Smart cities, and smart technologies, are emerging in many local contexts across Canada. Smart city technologies have quickly moved from development to adoption, often outpacing the social and political deliberations necessary to consider their effects in detail-particularly their effects on the privacy of Canadians (Bannerman, 2018). Dr. Sara Bannerman and her research team at McMaster University, including individuals from the Centre for Law, Technology and Society at the University of Ottawa and CIPPIC collected detailed information on smart city technologies in Canadian cities and plotted them out on an interactive map using Esri’s Story Map Series template called Smart City Technologies in Canada.

The application is built using multiple web maps – a series of maps for each city of interest across Canada – which contain smart city technologies like Bike Sharing, Internet Services, Drones and Smart Utilities hosted within feature layers. The web maps are then configured as story map series applications – one application for each city – and then each application is embedded inside of the master map series application which allows for tabs to be stacked and the user interface easier to navigate.

The application also makes use of crowd source information by linking to a Survey123 form. This allows users of the application to geo-locate smart technologies they see and update the map – the hope is to learn more about development and adaptation of smart technologies and their privacy concerns through community interaction and involvement.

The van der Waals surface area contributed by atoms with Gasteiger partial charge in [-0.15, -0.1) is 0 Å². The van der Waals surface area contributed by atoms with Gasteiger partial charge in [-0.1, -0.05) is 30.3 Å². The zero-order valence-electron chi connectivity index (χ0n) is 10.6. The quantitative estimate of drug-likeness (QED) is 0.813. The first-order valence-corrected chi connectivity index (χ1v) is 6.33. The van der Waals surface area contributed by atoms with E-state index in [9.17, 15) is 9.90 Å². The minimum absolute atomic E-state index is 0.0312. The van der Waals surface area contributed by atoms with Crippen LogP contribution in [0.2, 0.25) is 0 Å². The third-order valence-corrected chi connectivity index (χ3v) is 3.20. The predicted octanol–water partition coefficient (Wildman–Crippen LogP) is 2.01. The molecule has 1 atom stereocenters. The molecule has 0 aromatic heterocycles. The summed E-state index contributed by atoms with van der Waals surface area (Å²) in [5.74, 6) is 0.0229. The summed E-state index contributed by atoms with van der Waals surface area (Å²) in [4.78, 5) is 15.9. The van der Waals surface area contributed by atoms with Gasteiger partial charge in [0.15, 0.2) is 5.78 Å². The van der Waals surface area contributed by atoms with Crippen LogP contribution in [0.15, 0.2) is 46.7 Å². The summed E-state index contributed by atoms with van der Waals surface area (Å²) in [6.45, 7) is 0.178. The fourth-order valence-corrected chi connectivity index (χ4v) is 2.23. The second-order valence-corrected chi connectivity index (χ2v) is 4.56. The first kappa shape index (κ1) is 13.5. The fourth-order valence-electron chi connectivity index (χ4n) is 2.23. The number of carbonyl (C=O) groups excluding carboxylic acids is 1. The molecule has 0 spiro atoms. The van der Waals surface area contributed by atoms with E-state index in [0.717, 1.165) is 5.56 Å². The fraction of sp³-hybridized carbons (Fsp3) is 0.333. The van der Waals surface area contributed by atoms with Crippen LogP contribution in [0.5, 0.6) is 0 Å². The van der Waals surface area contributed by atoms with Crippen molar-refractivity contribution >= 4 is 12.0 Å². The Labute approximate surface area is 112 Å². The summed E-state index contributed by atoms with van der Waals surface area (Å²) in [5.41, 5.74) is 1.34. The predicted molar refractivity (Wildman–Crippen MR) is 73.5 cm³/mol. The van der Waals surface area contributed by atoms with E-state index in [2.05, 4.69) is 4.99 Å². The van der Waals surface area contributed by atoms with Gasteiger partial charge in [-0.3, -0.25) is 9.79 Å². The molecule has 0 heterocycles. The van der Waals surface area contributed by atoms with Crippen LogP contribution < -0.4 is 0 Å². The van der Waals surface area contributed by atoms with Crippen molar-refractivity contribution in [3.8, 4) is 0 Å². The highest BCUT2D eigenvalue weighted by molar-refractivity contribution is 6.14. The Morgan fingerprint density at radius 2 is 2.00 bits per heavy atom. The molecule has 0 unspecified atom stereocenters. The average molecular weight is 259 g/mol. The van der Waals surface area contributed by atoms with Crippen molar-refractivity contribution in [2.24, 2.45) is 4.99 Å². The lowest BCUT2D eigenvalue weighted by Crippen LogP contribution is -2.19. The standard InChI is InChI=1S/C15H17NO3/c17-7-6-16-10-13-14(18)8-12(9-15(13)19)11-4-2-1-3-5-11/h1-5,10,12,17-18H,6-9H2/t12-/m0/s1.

Esri has developed multiple tools – StoryMaps, ArcGIS Online, Web Maps, Feature Classes, Survey123 – all of which are capable of working together to create a successful product implemented for positive research growth and development into a topic that is fairly new and very interesting. It is very possible to create web based applications without programming – or very little programming – that are effective, easy to operate and are attractive. Through work like this, I do believe GIS has evolved from simply an application used for physical sciences and remote sensing to a multi-platform application capable of developing results and findings patterns in any field of science, technology and business.

I encourage you to read more about Dr. Sara Bannerman and her research into The Privacy Implications of Smart Cities – with the exponential growth of technology and the internet of things, privacy of data and information is crucial for a healthy relationship between humans and technology.